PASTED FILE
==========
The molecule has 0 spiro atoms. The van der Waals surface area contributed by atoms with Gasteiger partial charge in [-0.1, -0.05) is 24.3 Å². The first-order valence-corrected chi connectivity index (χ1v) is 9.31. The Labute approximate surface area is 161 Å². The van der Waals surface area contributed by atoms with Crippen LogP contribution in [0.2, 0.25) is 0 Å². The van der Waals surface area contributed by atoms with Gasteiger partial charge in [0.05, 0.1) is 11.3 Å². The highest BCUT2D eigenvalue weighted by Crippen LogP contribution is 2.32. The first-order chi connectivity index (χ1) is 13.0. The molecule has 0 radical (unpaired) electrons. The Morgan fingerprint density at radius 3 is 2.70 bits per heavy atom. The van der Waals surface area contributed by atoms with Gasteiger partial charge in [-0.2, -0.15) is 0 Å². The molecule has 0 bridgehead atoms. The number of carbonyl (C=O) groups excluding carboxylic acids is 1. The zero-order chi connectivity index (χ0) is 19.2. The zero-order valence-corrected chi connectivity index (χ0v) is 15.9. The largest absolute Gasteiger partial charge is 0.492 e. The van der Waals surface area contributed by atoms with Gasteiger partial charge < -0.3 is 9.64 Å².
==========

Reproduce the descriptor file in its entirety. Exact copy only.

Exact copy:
The molecule has 0 spiro atoms. The van der Waals surface area contributed by atoms with Gasteiger partial charge in [-0.1, -0.05) is 24.3 Å². The first-order valence-corrected chi connectivity index (χ1v) is 9.31. The Labute approximate surface area is 161 Å². The van der Waals surface area contributed by atoms with Crippen LogP contribution in [0.2, 0.25) is 0 Å². The van der Waals surface area contributed by atoms with Gasteiger partial charge in [0.05, 0.1) is 11.3 Å². The highest BCUT2D eigenvalue weighted by Crippen LogP contribution is 2.32. The first-order chi connectivity index (χ1) is 13.0. The molecule has 0 radical (unpaired) electrons. The Morgan fingerprint density at radius 3 is 2.70 bits per heavy atom. The van der Waals surface area contributed by atoms with Gasteiger partial charge in [-0.2, -0.15) is 0 Å². The molecule has 0 bridgehead atoms. The number of carbonyl (C=O) groups excluding carboxylic acids is 1. The zero-order chi connectivity index (χ0) is 19.2. The zero-order valence-corrected chi connectivity index (χ0v) is 15.9. The largest absolute Gasteiger partial charge is 0.492 e. The van der Waals surface area contributed by atoms with Gasteiger partial charge < -0.3 is 9.64 Å².